Loneliness in a marriage!

Friction and disagreements occur in all relationships including marital relationships. As the family structure becomes increasingly nuclear, either by choice or migration to other countries or cities, or as a result of the choice of partner (outside of the community), there is an increasing lack of support for couples in marriage.  The possible lack of a close confidant beyond the immediate family can lead to increasing stress levels beyond tolerance and end in a feeling of loneliness and depression.

Let us look at some of the factors that contribute to this loneliness. An important factor is distorted and faulty communication. This usually develops over a period of time where the couple stops listening to each other, sees the other partner as someone who is degrading or looking down on them, an increasing use of abusive or aversive behavior, insistence on their words always being correct, and rather immature and childish behavior. Provocations can include the behavior of the parents of the partner, the child rearing practices or even the inability to conceive. However, these build up over a period of time and there can be multiple provocations to settle into a feeling of constant mistrust…and failing to hear or understand beyond the words.

Finances can be a source of friction for any relationship and especially in a career oriented relationship with both partners working. Several issues on the handling of money can arise including who is spending how much and on what, how much is each partner contributing to the family, how much expenses and what expenses are reasonable, who pays the loans, how much are you sending your parents, all can become points for friction. The issue of my money, your money crops up leading to more friction.

Another important point of friction is the amount of time spent together.Each partner may have their own interests, preferences and pressures where the time spent together gradually reduces. Several issues come in including ” we are in a marriage, have lived together for long and know each other, why do we need to spend time together”, taking each other for granted, why do we need to spend time together like we were courting each other. However, life is dynamic and keeps changing…and each event will require some planning, coping and adjustment…and some time spent together.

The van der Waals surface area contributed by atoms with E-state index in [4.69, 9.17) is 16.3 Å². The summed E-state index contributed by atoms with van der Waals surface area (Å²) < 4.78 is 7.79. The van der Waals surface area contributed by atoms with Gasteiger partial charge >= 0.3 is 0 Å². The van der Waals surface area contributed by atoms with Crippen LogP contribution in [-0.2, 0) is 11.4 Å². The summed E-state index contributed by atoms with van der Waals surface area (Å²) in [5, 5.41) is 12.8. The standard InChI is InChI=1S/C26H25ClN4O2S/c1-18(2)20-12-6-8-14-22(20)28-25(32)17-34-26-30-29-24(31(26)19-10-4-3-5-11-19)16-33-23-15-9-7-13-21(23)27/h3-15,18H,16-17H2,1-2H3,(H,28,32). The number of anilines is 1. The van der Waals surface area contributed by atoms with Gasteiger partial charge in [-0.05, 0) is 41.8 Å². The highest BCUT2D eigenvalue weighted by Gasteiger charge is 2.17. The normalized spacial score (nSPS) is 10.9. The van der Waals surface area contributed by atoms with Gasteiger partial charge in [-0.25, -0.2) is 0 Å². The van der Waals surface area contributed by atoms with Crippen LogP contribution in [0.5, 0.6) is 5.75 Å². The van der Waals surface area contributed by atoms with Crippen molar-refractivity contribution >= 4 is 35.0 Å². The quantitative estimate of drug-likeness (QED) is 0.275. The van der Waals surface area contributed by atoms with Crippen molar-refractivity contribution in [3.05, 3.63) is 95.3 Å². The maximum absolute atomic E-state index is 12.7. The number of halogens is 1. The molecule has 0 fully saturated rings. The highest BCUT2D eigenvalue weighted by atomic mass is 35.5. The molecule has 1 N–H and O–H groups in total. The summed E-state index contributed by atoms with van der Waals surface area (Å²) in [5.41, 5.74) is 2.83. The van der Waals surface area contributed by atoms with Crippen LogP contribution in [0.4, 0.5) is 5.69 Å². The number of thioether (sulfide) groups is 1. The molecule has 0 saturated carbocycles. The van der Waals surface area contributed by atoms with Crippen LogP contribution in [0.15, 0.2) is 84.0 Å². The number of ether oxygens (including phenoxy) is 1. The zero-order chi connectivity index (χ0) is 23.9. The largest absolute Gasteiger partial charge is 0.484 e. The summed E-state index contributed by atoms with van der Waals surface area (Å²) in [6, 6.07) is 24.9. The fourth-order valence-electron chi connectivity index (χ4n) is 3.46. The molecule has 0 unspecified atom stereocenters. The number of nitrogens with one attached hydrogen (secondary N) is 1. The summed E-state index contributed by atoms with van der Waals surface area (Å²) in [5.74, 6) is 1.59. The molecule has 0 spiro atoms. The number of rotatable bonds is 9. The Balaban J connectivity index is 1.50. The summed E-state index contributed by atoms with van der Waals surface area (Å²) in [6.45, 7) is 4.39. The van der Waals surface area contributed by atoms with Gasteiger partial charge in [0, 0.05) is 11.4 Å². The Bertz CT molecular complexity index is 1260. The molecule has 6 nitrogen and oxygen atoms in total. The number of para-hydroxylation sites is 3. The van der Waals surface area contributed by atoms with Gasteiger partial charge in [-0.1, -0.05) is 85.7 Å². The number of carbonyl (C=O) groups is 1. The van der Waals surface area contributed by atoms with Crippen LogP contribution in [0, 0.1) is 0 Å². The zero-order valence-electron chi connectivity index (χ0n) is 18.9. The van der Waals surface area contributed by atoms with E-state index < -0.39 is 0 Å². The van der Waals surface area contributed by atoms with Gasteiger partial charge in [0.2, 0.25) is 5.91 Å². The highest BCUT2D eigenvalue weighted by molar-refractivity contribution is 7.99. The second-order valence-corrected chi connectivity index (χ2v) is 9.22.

Career choices can also lead to friction. A partner transferred to another city or town or country can lead to an upheaval of the life of the other partner. The other partner who might probably be well settled suddenly has to accommodate to a possible loss or change in career paths, limited career options, the need for additional qualifications. All of these can lead to stress and friction especially if one partner has to stay back at home. The potential for depression is high in such instances unless both partners work together to prevent any breakdown.

The kind of stress faced by couples with young children is different where one spouse often has to give up a career to become a full time carer, becomes financially dependent on the partner, faces a real or perceived lack of support in caring, coupled with inadequate or irregular sleep patterns. If the kid has any special need (physical or psychological), the stress and friction in the relation of the couple mounts if adequate support is not there. If the wife prefers to continue working within months of arrival of the infant (for whatever reasons) several issues like taking care of the baby, feeds, creches, ayahs, dropping and picking up the baby, safety etc can cause additional stress.

Last  but not the least, most couple do go through a phase of comparison with known people, “See, she left her job to take care of the baby” “He always comes home early”, etc. One spouse comparing the partner with other people, in an already tensed environment where both partners are trying to adapt can only lead to more stress.

The solution is complex and has to consider multiple factors. Both partners definitely need to take time to be with each other…fit it into your schedules. Talk more than less to each other, keep asking about each other and how they feel, be flexible and available, and seek immediate help if the stress seems to be overwhelming. Building a social network that can absorb the stress and provide solutions will be useful. However, just arguing and blaming each other and leaving the issues without a solution can only complicate and lead to depression in the long run.

Partners have to learn to live with each other and not just live together.

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